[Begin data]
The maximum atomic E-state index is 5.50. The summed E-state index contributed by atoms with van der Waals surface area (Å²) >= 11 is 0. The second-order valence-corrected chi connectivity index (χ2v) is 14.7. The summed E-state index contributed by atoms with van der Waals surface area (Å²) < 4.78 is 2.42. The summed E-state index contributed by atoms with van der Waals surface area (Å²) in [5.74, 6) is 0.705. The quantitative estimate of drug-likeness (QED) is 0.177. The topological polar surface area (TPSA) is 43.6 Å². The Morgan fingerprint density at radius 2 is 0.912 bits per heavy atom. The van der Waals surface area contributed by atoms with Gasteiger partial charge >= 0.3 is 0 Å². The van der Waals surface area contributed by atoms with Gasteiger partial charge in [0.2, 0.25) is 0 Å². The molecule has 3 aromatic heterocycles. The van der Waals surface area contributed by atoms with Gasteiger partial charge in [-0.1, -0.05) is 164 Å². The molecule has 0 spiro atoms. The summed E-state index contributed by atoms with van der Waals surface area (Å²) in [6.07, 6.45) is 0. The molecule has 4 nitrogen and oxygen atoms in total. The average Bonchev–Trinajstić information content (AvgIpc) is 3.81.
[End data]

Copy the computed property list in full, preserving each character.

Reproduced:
The maximum atomic E-state index is 5.50. The summed E-state index contributed by atoms with van der Waals surface area (Å²) >= 11 is 0. The second-order valence-corrected chi connectivity index (χ2v) is 14.7. The summed E-state index contributed by atoms with van der Waals surface area (Å²) < 4.78 is 2.42. The summed E-state index contributed by atoms with van der Waals surface area (Å²) in [5.74, 6) is 0.705. The quantitative estimate of drug-likeness (QED) is 0.177. The topological polar surface area (TPSA) is 43.6 Å². The Morgan fingerprint density at radius 2 is 0.912 bits per heavy atom. The van der Waals surface area contributed by atoms with Gasteiger partial charge >= 0.3 is 0 Å². The van der Waals surface area contributed by atoms with Gasteiger partial charge in [0.2, 0.25) is 0 Å². The molecule has 3 aromatic heterocycles. The van der Waals surface area contributed by atoms with Gasteiger partial charge in [-0.1, -0.05) is 164 Å². The molecule has 0 spiro atoms. The summed E-state index contributed by atoms with van der Waals surface area (Å²) in [6.07, 6.45) is 0. The molecule has 4 nitrogen and oxygen atoms in total. The average Bonchev–Trinajstić information content (AvgIpc) is 3.81.